In the Far North, Barfoot & Thompson's Gary Jones says beach properties reached their peak in the summer of 2004/2005 and have fallen every year since. "For the last year we have been bouncing along the bottom," he says. Back in those crazy days, prices in popular spots such as Mangawhai Heads, Langs Beach, Matapouri and the Bay of Islands were starting to get beyond the reach of Aucklanders looking for a simple bach near the water.
Caught up in the national real estate frenzy, some of them turned instead to the Far North. There they found a coastal belt with beautiful beaches, stretching from Coopers Beach right up the Karikari Peninsula, that seemed very cheap - and in they came, giving agents a summer to remember.
Vast tracts of land had been opened up and section prices bore no relationship to any future demand likely to be stoked by travelling time from Auckland or even Whangarei. It seems bizarre now, yet scores of people paid $250,000 or $350,000 for a section, lured by easy credit, cheap deposits and the notion that you couldn't go wrong in buying coastal.
The Doubtless Bay boom built quickly from depressed levels and was all over a few months later. Today, Gary Jones suggests overall prices for Doubtless Bay holiday properties are back at the levels of 2000 or 2001. That's a decade going nowhere - a decade where standard residential in many parts of New Zealand has doubled, even if the last four years have seen no progress.
Sections in stressed sales going for $60,000 or $80,000 against rating capital valuations of $150,000 don't raisemuch of an eyebrow in the Far North, even though those CVs were dropped between 25 and 29 per cent last year. With sale volumes this year at barely 20 per cent of the market highs, it all sounds rather dismal, though Jones is starting to see some encouraging signs of activity, believing the market is surely close to good value.
He offers, as an example, two sales at lovely Rangiputa on the north-western side of Karikari Peninsula. The homes, with big sea views, sold around the $700,000- $800,000 mark; at the market peak they would have been in demand at over $1 million. "While we are certainly at the bottom, there are indications that people with the wherewithal are starting to see value," he says. "But the price has to be right, and there is still an element of vendor denial out there, particularly among those whose properties are a bit different and believe they are worth a premium."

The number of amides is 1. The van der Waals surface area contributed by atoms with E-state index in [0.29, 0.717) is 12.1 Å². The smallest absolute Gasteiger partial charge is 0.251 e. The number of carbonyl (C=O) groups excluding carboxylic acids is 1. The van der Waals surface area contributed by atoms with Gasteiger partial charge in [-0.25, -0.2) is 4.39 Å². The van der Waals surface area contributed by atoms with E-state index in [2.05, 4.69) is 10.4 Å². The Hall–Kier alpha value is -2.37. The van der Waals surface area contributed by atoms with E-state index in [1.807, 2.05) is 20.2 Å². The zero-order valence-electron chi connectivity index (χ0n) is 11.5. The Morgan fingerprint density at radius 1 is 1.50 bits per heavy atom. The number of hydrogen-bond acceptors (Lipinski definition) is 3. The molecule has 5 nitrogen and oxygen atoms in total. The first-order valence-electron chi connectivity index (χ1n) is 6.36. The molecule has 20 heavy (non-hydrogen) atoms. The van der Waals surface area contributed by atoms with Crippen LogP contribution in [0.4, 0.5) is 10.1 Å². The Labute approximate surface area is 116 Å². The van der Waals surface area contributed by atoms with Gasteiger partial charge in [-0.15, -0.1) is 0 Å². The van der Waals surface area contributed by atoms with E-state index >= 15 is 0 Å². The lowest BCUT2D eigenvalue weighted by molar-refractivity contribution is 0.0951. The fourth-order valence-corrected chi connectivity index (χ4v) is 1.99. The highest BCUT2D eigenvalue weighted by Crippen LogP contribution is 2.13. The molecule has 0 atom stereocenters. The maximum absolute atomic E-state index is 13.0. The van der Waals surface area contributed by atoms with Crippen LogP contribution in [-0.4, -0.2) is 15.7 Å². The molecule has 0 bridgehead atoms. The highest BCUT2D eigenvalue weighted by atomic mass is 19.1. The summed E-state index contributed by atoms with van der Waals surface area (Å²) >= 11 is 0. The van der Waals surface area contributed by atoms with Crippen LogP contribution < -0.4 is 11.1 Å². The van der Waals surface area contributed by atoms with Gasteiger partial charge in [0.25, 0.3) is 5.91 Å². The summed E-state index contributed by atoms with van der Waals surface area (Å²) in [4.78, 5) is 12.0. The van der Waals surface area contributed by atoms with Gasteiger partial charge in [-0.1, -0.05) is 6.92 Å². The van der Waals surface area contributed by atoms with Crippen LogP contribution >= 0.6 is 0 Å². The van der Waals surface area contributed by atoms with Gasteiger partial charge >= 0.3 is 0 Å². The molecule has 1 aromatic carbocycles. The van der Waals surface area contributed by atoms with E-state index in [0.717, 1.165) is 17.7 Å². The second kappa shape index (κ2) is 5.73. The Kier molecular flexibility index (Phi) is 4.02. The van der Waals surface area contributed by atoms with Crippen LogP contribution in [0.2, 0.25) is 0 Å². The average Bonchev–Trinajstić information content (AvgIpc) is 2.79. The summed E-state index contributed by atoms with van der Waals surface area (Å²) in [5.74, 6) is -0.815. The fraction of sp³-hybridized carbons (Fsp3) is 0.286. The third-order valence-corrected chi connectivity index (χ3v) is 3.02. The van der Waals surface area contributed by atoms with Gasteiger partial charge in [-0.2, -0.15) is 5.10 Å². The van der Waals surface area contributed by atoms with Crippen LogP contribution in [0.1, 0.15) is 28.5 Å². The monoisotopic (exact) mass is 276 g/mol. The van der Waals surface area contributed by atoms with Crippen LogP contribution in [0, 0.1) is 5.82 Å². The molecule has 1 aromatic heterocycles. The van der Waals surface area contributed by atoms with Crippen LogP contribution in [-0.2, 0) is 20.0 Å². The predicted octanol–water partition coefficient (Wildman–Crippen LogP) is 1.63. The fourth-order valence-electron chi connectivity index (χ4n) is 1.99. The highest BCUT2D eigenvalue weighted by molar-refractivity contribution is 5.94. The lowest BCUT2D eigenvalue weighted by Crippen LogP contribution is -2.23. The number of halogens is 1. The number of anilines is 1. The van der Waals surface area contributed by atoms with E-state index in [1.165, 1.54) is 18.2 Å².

Meanwhile, too many places for sale, too much land lying idle, too few buyers and too much uncertainty adds up to another quiet summer for the Far North and a future where capital gain looks as far away as ever. Down the road at Kerikeri, Barfoot & Thompson manager Bruce Holmes is a little more optimistic because his attractive little town is largely residential and an appealing target for Aucklanders and those further afield. But the pure holiday market is driven by "spare cash" and he can't see any early return to the highs of five years ago.
Also a worry, and filtering through to values, is the substantial stock of lifestyle blocks and sections for sale - enough to satisfy 10 years of demand at present rates. In the Bay of Islands, Bayleys' Chester Rendell tells a familiar story, especially for high-end properties. Anything with a price tag above $1 million is "hard work", he says, and a lot of people still think their properties are worth what they paid for them in 2005 or 2006. He cites a more realistic owner who listed his property at $3.2 million. After a year, it hadn't sold and the owner noted the website page had drawn 12,000 hits but only two inspections. With that knowledge, he accepted the price needed to drop, and has now cut it by $1 million.